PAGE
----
A Powerful Lesson on Management From a Controversial CEO
The events that unfolded in front of us last year were amazing.
Twelve months later… we’re even more fascinated.
You may remember that on March 1, 2016, Aubrey McClendon was charged with fixing the oil markets in his favor. He faced a heap of trouble and jail time if convicted.
It didn’t matter, though.
He died in a fiery car crash the next day.
In the months since, the police ruled the death of the co-founder of oil and gas giant Chesapeake Energy (NYSE: CHK) an accident. The charges against him, of course, were dropped.
We’d think the story would end there.
We’d be wrong.
In the days after McClendon’s death, I penned a controversial piece. I asked whether the man was a capitalist’s hero or a villain.
It’s a topic we ponder often.
We praised the man for taking risk:
Those who knew the founder and former CEO of Chesapeake Energy would agree he was a tremendous risk taker. He was one of the wildest of wildcatters.
What’s incredible, though, is how exorbitantly our capitalist system rewarded him for his good decisions and how efficiently it punished him for his bad ones.
The underlying rule of the capitalist system – and therefore wealth building – is that you will be richly rewarded for giving folks a product or service they want and are willing to pay for.
McClendon did it in spades.
And we cursed him for taking risk:
When Chesapeake’s shares fell significantly in the maelstrom of the times, it forced an impossible margin call for the highly leveraged McClendon. He lost most of his stake in the company.
Worse, Carl Icahn’s forceful activist hand eventually pushed the “daredevil” McClendon out of his job.
In all, the crisis cost the king of natural gas some $559 million. His reputation was permanently spoiled.
But now we’re seeing just how committed the man was to building a company and fueling an industry that, in turn, fuels the world.
As lawyers dig into McClendon’s massive estate, they’re learning just how entangled the man’s personal and corporate lives became.
Earlier this week, we pondered whether the rich got that way by luck or skill. Of course, we believe hard work and good luck should share an entry in the dictionary, but not everybody agrees.
Digging through McClendon’s assets and obligations, though, naysayers would have a tough time arguing the man didn’t deserve a spot among the oh-so-tortured One-Percenter Club.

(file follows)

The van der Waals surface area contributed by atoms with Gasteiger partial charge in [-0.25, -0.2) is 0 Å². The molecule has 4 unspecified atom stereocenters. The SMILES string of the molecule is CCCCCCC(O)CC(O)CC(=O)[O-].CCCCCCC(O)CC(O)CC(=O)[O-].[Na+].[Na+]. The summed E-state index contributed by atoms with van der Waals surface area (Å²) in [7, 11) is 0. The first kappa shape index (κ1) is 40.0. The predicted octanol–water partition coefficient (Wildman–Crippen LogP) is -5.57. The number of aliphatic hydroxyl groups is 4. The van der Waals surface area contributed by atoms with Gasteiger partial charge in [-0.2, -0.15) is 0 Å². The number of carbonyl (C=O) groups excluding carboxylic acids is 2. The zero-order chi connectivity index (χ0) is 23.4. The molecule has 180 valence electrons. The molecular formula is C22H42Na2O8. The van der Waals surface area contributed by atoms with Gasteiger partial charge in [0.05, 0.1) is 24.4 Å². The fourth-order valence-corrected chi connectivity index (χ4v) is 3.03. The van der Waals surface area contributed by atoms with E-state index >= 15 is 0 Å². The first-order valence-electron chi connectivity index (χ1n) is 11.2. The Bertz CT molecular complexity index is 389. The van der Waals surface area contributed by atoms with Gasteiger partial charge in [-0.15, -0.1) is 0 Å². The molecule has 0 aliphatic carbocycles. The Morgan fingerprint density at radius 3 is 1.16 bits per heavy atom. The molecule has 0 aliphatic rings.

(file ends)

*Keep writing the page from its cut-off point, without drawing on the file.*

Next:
Unlike so many corporate crooks who have found their names in the headlines, McClendon didn’t rely on other people’s money for his success. He didn’t take a dollar from Peter to pay Paul, while skimming a few cents off the top.
No, he borrowed from Aubrey to… hopefully… pay Aubrey.
For example, estate lawyers discovered that when McClendon died, he was on the hook at several big banks to the tune of $465 million for a loan he personally took to launch a variety of energy ventures.
And to get those sorts of loans, the man used his own assets as collateral. In fact, auctioneers recently sold $8.4 million of his wine collection to pay down a loan from Goldman Sachs (NYSE: GS).
In another deal, he put up his 20% stake in the Oklahoma City Thunder basketball team to lock down an $85 million loan. He used the cash to fund an 18,000-acre oil lease.
If you’re not paying attention… these personally backed loans mean McClendon stood to lose a whole lot if his business ventures failed.
It’s quite the opposite of what we hear from the anti-business crowd. Those folks love to talk of golden parachutes, lavish CEO suites and executives who cause problems and simply walk away.
McClendon wasn’t one of them.
We share the idea only because we know he’s not alone.
There are countless companies – many of them publicly traded – with management teams, founders and board members with immense skin in the game.
They’re proof that it takes a whole lot more than luck to get rich.
It takes passion, dedication and some skin in the game… a whole lot of it.
About Andy Snyder
Andy did what most of us can only dream of. He left our bustling society to rough it in the Alaskan wilderness – no roads, no electricity, nothing but the outdoors and his sharp mind. While there, he met with top investors and entrepreneurs from across the globe, all seeking out his expertise. His experience inspired the idea for his unique publishing company, Manward Press. Not only does Andy dish out top-notch investment advice (after all, he spent a decade as an advisor at one of Wall Street’s top brokerages), but his mission is to lead folks to richer, healthier lives through his science-backed Triad of Liberty, Know-How and Connections. His one-of-a-kind free daily e-letter, Manward Digest, is a true fan favorite.